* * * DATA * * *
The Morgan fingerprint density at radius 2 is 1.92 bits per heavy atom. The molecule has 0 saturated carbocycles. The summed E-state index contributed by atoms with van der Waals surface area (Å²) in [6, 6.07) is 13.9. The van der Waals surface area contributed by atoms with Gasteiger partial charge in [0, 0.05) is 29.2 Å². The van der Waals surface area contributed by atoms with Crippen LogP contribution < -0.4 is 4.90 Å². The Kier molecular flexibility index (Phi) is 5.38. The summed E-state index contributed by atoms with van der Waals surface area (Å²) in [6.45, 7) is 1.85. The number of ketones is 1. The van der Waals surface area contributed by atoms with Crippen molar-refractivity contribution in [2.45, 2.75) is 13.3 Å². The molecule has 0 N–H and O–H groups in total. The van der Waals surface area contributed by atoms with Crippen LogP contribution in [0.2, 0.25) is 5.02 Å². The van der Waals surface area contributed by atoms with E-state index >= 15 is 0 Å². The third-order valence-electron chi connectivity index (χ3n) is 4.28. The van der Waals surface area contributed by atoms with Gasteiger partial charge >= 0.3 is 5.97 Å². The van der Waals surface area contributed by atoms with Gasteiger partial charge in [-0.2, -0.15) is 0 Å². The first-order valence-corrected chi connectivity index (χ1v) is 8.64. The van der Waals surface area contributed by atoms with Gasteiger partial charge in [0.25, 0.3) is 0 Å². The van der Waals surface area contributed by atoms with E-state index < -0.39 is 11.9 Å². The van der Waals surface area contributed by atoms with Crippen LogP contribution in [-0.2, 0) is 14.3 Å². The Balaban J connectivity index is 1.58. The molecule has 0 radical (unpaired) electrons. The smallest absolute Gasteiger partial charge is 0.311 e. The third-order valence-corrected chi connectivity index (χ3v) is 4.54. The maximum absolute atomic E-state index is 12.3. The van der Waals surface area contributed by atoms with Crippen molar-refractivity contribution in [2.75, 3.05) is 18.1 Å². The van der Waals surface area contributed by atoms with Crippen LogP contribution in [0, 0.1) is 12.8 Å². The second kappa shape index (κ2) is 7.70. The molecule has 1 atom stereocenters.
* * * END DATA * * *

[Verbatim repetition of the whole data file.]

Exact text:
The Morgan fingerprint density at radius 2 is 1.92 bits per heavy atom. The molecule has 0 saturated carbocycles. The summed E-state index contributed by atoms with van der Waals surface area (Å²) in [6, 6.07) is 13.9. The van der Waals surface area contributed by atoms with Gasteiger partial charge in [0, 0.05) is 29.2 Å². The van der Waals surface area contributed by atoms with Crippen LogP contribution < -0.4 is 4.90 Å². The Kier molecular flexibility index (Phi) is 5.38. The summed E-state index contributed by atoms with van der Waals surface area (Å²) in [6.45, 7) is 1.85. The number of ketones is 1. The van der Waals surface area contributed by atoms with Crippen molar-refractivity contribution in [2.45, 2.75) is 13.3 Å². The molecule has 0 N–H and O–H groups in total. The van der Waals surface area contributed by atoms with Crippen LogP contribution in [0.2, 0.25) is 5.02 Å². The van der Waals surface area contributed by atoms with E-state index >= 15 is 0 Å². The third-order valence-electron chi connectivity index (χ3n) is 4.28. The van der Waals surface area contributed by atoms with Gasteiger partial charge >= 0.3 is 5.97 Å². The van der Waals surface area contributed by atoms with Gasteiger partial charge in [-0.2, -0.15) is 0 Å². The first-order valence-corrected chi connectivity index (χ1v) is 8.64. The van der Waals surface area contributed by atoms with Gasteiger partial charge in [0.25, 0.3) is 0 Å². The van der Waals surface area contributed by atoms with E-state index < -0.39 is 11.9 Å². The van der Waals surface area contributed by atoms with Crippen LogP contribution in [-0.2, 0) is 14.3 Å². The Balaban J connectivity index is 1.58. The molecule has 0 radical (unpaired) electrons. The smallest absolute Gasteiger partial charge is 0.311 e. The third-order valence-corrected chi connectivity index (χ3v) is 4.54. The maximum absolute atomic E-state index is 12.3. The van der Waals surface area contributed by atoms with Crippen molar-refractivity contribution in [2.75, 3.05) is 18.1 Å². The van der Waals surface area contributed by atoms with Crippen LogP contribution in [0, 0.1) is 12.8 Å². The second kappa shape index (κ2) is 7.70. The molecule has 1 atom stereocenters.